Central Banks Think Crypto will Fail – This is Why They’re Wrong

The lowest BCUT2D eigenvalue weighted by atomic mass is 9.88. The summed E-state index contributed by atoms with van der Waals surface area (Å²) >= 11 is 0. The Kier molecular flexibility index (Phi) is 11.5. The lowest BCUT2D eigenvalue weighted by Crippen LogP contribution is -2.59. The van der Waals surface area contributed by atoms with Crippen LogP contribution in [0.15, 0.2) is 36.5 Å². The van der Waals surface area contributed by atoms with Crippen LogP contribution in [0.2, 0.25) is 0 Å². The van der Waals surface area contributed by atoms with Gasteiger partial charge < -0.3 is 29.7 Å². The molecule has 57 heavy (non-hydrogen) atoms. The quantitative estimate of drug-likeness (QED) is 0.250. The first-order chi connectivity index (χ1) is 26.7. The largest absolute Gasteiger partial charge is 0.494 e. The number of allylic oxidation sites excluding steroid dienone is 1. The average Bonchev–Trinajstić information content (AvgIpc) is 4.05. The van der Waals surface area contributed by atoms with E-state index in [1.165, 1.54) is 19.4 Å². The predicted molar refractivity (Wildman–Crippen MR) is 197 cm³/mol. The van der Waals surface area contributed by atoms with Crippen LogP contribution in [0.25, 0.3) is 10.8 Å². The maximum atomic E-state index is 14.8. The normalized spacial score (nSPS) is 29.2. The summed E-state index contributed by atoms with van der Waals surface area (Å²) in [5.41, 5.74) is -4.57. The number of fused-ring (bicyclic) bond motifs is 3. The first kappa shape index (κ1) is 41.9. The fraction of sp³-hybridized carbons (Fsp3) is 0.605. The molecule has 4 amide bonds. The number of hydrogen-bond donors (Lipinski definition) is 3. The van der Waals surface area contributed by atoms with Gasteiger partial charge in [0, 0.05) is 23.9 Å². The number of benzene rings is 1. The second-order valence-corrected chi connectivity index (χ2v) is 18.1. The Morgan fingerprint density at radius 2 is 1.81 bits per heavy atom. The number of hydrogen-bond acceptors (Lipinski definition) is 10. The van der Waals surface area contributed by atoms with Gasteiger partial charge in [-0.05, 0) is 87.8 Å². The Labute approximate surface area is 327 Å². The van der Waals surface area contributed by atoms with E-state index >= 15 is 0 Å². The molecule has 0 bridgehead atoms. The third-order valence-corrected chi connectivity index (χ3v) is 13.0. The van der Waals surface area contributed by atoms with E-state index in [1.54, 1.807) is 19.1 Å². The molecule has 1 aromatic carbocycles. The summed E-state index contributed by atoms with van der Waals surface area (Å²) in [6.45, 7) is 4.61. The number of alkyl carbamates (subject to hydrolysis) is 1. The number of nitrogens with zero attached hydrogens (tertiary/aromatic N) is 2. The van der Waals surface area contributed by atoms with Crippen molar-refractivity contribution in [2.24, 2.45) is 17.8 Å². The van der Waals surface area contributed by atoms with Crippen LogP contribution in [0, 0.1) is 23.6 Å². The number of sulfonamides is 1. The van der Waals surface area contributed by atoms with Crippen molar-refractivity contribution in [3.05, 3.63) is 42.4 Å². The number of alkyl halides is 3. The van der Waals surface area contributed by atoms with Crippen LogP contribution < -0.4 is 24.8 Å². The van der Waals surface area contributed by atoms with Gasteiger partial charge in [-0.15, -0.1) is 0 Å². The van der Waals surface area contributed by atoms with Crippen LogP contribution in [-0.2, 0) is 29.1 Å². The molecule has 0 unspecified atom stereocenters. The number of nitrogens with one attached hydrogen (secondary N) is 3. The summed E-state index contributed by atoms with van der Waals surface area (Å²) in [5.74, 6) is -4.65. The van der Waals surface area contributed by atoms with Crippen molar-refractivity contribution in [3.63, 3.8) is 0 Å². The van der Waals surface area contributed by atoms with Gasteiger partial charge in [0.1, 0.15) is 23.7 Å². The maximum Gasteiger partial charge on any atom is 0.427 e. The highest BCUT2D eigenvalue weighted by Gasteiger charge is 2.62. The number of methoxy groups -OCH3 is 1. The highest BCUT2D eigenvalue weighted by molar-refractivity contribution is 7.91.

We typically think of crypto as a threat to the traditional financial system, and therefore to the current industry incumbents and institutional players - from JP Morgan and HSBC to Central Banks and the Federal Reserve. However, this over-simplified perspective ignores the fact that the current industry incumbents are actually among the blockchain technology's biggest investors, and that some Central Banks have been inspired by crypto to explore the possibility of Central Bank-issued digital currencies. So, is crypto a threat or an opportunity for these giant companies and institutions? The answer is both. Blockchain technology is an opportunity for traditional players because it has the potential to eliminate bottlenecks that exist within the current financial paradigm. Visa is exploring blockchain as a way to facilitate faster cross-border transfers, while Deutsche Bank believes they can aid faster clearance of securities trades. With few exceptions, the opportunities that traditional players see in adopting blockchain technology are those which would improve back-end processes, creating monetary savings. The position of traditional incumbents who see blockchain technology as an opportunity rather than a force of disruption feels a little similar to the position of Blockbuster CEO Jim Keyes in 2008, who famously said: "Neither RedBox nor Netflix are even on the radar screen in terms of competition." Ten short years later, Netflix is worth $118 billion and Blockbuster is largely out of business. Incumbents limit their perspective to what they can imagine within the current paradigm, in a way that tends to leave them flat-footed in the face of disruption. They can imagine new technologies as complimenting their existing services, but not disrupting them. But blockchain and crypto-native startups, like Netflix and the Internet, are a genuinely disruptive force and they're not going away. However, the fact that crypto is a threat does not mean that traditional institutions necessarily view it as such. In fact, many of them remain very sceptical. Earlier this year, the research bureau of the People's Bank of China published a paper written by one of its employees on "What Blockchain Can Do and What it Can Not". The paper's central conclusion was that cryptocurrencies will not replace the fiat monetary system, but that blockchain technology itself holds promise. In other words: Blockchain, not Bitcoin. Sound familiar? More recently, Nic Carter - Cofounder of coinmetrics.io - took to Twitter to publish his account of the sentiment of talks held at DC Fintech week at the International Monetary Fund (IMF). One panel was made up of central bankers - Nic summed up their sentiment like this: "- they are laser focused on central bank digital currency - they have 0 concern about BTC/crypto threatening dominant monetary regimes - general view that everything can be regulated - do not hate crypto, just indifferent" This echoes the sentiment of the paper from The People's Bank of China - central banks are confident in the superiority of fiat and aren't worried about the potential of cryptocurrencies to topple it. If this position sounds overconfident, that's because it is. The fiat monetary system is failing, and it's not clear if things can be made better within the system. John Hopkins University economist Steve Hanke believes that prices in Venezuela are doubling every 52 days, having risen by 12,875% during 2017. Inflation and quantitative easing - flooding the economy with more cash to stimulate growth, as was done throughout the West in the early 2010s - cause asset price bubbles, an upwards transferral of wealth from the many to the few and steal wealth from savers and wage workers. The national debt of the US is $21.6 trillion, and it's ordinary workers who will have to pay this off as the the value of their salary is inflated away. Fiat is failing, and crypto is offering a genuine alternative. The positive thing for crypto believers is that what central banks think probably doesn't matter too much. Disruptors don't need permission from incumbents. Disruptors innovate to better meet people's needs, and incumbents simply see their relevance decline as the new world is created around them.